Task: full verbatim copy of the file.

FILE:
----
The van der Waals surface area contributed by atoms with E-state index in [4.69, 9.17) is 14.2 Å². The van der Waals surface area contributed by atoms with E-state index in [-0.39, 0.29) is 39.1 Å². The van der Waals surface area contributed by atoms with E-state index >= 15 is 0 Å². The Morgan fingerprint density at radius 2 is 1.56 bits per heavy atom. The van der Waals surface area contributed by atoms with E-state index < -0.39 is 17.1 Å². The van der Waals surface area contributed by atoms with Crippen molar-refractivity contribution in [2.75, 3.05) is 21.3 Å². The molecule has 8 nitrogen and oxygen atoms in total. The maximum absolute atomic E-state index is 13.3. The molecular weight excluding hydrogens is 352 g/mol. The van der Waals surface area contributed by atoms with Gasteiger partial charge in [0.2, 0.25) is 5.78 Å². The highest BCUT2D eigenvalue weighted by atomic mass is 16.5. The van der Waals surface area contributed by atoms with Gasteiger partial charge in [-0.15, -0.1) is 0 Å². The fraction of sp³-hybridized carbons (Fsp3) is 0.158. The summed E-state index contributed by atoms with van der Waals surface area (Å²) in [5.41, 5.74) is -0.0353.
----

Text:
The van der Waals surface area contributed by atoms with E-state index in [4.69, 9.17) is 14.2 Å². The van der Waals surface area contributed by atoms with E-state index in [-0.39, 0.29) is 39.1 Å². The van der Waals surface area contributed by atoms with E-state index >= 15 is 0 Å². The Morgan fingerprint density at radius 2 is 1.56 bits per heavy atom. The van der Waals surface area contributed by atoms with E-state index < -0.39 is 17.1 Å². The van der Waals surface area contributed by atoms with Crippen molar-refractivity contribution in [2.75, 3.05) is 21.3 Å². The molecule has 8 nitrogen and oxygen atoms in total. The maximum absolute atomic E-state index is 13.3. The molecular weight excluding hydrogens is 352 g/mol. The van der Waals surface area contributed by atoms with Gasteiger partial charge in [0.2, 0.25) is 5.78 Å². The highest BCUT2D eigenvalue weighted by atomic mass is 16.5. The van der Waals surface area contributed by atoms with Gasteiger partial charge in [-0.15, -0.1) is 0 Å². The fraction of sp³-hybridized carbons (Fsp3) is 0.158. The summed E-state index contributed by atoms with van der Waals surface area (Å²) in [5.41, 5.74) is -0.0353.